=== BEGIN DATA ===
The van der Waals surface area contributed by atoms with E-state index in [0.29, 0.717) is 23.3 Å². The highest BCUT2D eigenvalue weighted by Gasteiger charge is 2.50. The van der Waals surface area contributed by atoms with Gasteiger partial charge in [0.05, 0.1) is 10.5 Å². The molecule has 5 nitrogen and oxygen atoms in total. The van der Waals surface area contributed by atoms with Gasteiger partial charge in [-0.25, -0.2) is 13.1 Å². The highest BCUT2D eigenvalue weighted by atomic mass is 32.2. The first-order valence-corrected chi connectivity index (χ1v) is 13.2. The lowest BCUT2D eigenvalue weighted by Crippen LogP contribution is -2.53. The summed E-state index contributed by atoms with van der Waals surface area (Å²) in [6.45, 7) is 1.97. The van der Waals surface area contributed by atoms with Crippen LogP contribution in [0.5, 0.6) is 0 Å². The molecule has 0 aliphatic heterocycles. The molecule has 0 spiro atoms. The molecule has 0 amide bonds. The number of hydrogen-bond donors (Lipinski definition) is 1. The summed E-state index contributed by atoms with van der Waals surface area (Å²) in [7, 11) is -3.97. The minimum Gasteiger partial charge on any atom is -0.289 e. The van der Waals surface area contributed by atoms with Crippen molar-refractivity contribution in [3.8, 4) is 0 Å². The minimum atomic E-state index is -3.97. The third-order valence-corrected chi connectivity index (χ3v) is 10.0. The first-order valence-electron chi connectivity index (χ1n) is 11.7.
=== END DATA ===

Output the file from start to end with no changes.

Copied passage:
The van der Waals surface area contributed by atoms with E-state index in [0.29, 0.717) is 23.3 Å². The highest BCUT2D eigenvalue weighted by Gasteiger charge is 2.50. The van der Waals surface area contributed by atoms with Gasteiger partial charge in [0.05, 0.1) is 10.5 Å². The molecule has 5 nitrogen and oxygen atoms in total. The van der Waals surface area contributed by atoms with Gasteiger partial charge in [-0.25, -0.2) is 13.1 Å². The highest BCUT2D eigenvalue weighted by atomic mass is 32.2. The first-order valence-corrected chi connectivity index (χ1v) is 13.2. The lowest BCUT2D eigenvalue weighted by Crippen LogP contribution is -2.53. The summed E-state index contributed by atoms with van der Waals surface area (Å²) in [6.45, 7) is 1.97. The van der Waals surface area contributed by atoms with Crippen LogP contribution in [0.5, 0.6) is 0 Å². The molecule has 0 aliphatic heterocycles. The molecule has 0 spiro atoms. The molecule has 0 amide bonds. The number of hydrogen-bond donors (Lipinski definition) is 1. The summed E-state index contributed by atoms with van der Waals surface area (Å²) in [7, 11) is -3.97. The minimum Gasteiger partial charge on any atom is -0.289 e. The van der Waals surface area contributed by atoms with Crippen molar-refractivity contribution in [3.8, 4) is 0 Å². The minimum atomic E-state index is -3.97. The third-order valence-corrected chi connectivity index (χ3v) is 10.0. The first-order valence-electron chi connectivity index (χ1n) is 11.7.